By Jayadeva Uyangoda (The writer is Professor of Political Science at the University of Colombo)
If we were to count on the repeated denials issued by the Ministry of External Affairs during recent weeks, there would be no South African mediation effort in Sri Lanka to bring about a political settlement to the ethnic conflict. The official statements however suggest that the Sri Lankan government has responded with some caution to the suggestion made by the South African delegation, in the words of the External Affairs Ministry, “to render all assistance to Sri Lanka, drawing upon their own experience and insights” in finding a “durable solution.”
If mediation is not the third-party role that the South Africans can conceivably play in Sri Lanka, what can they actually do by means of peace diplomacy?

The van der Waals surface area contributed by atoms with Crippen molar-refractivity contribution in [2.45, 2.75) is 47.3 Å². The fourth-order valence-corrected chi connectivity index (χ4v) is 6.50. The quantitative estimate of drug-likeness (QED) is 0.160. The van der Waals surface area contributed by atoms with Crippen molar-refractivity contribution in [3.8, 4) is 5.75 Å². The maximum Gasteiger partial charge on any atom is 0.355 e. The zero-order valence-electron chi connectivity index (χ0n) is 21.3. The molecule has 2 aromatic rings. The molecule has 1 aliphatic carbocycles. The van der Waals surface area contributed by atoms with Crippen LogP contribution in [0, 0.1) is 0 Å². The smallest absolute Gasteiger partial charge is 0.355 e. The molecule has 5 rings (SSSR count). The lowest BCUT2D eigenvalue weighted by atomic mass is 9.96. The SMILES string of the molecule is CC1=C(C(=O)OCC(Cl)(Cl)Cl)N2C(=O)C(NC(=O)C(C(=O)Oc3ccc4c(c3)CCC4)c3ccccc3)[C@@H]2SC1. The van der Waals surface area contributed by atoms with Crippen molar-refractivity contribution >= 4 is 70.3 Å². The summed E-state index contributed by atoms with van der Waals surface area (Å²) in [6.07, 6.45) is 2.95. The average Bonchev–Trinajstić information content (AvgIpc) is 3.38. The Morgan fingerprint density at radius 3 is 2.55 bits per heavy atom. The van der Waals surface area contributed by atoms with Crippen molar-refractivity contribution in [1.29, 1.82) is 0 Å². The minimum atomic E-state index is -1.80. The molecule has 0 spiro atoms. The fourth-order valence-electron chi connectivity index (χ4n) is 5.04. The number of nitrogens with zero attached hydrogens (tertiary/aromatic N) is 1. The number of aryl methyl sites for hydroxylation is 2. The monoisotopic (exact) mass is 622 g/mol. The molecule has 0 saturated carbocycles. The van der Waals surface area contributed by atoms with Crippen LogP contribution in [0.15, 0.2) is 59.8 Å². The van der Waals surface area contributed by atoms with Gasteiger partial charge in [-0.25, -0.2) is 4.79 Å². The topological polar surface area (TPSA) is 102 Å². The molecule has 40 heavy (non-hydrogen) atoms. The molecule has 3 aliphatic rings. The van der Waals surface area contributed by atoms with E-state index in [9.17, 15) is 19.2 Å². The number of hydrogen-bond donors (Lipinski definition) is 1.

Looking at the current context of Sri Lankan politics, one can make the following preliminary points: (a) South Africa would be more acceptable to the Sri Lankan government to play a ‘third party’ role than any country which has previously gotten involved in Sri Lanka’s conflict; (b) If at all, South Africa’s ‘third party role’ would be an exceedingly minimalist one. Words such as ‘mediation,’ ‘facilitation,’ ‘devolution,’ and ‘thirteenth amendment’ would be suspended from the vocabulary of engagement. Such innocuous formulations as “providing assistance” or “helping the parties,” reflects the language acceptable to the government leaders.